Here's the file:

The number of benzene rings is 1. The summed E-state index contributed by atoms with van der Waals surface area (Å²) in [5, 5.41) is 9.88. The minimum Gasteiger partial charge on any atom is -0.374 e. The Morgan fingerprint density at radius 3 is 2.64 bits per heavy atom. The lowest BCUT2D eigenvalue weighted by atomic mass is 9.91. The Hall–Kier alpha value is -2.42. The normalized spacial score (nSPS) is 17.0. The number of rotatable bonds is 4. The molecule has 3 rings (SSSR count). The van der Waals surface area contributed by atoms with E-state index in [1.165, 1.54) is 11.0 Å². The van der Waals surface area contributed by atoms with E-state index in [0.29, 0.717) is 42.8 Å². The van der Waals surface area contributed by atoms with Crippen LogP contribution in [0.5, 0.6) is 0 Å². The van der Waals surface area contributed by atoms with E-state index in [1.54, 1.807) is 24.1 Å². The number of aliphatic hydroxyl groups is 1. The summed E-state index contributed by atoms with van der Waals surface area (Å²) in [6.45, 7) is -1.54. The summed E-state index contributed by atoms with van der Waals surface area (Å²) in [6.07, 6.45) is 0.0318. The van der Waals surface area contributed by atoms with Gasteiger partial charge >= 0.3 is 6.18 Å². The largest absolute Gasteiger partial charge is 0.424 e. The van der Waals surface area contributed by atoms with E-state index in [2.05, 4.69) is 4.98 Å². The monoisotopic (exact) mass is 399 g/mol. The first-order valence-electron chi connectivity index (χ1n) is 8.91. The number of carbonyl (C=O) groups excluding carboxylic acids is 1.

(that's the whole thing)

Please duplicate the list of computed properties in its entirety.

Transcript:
The number of benzene rings is 1. The summed E-state index contributed by atoms with van der Waals surface area (Å²) in [5, 5.41) is 9.88. The minimum Gasteiger partial charge on any atom is -0.374 e. The Morgan fingerprint density at radius 3 is 2.64 bits per heavy atom. The lowest BCUT2D eigenvalue weighted by atomic mass is 9.91. The Hall–Kier alpha value is -2.42. The normalized spacial score (nSPS) is 17.0. The number of rotatable bonds is 4. The molecule has 3 rings (SSSR count). The van der Waals surface area contributed by atoms with E-state index in [1.165, 1.54) is 11.0 Å². The van der Waals surface area contributed by atoms with E-state index in [0.29, 0.717) is 42.8 Å². The van der Waals surface area contributed by atoms with Crippen LogP contribution in [0.5, 0.6) is 0 Å². The van der Waals surface area contributed by atoms with E-state index in [1.54, 1.807) is 24.1 Å². The number of aliphatic hydroxyl groups is 1. The summed E-state index contributed by atoms with van der Waals surface area (Å²) in [6.45, 7) is -1.54. The summed E-state index contributed by atoms with van der Waals surface area (Å²) in [6.07, 6.45) is 0.0318. The van der Waals surface area contributed by atoms with Gasteiger partial charge >= 0.3 is 6.18 Å². The largest absolute Gasteiger partial charge is 0.424 e. The van der Waals surface area contributed by atoms with E-state index in [2.05, 4.69) is 4.98 Å². The monoisotopic (exact) mass is 399 g/mol. The first-order valence-electron chi connectivity index (χ1n) is 8.91. The number of carbonyl (C=O) groups excluding carboxylic acids is 1.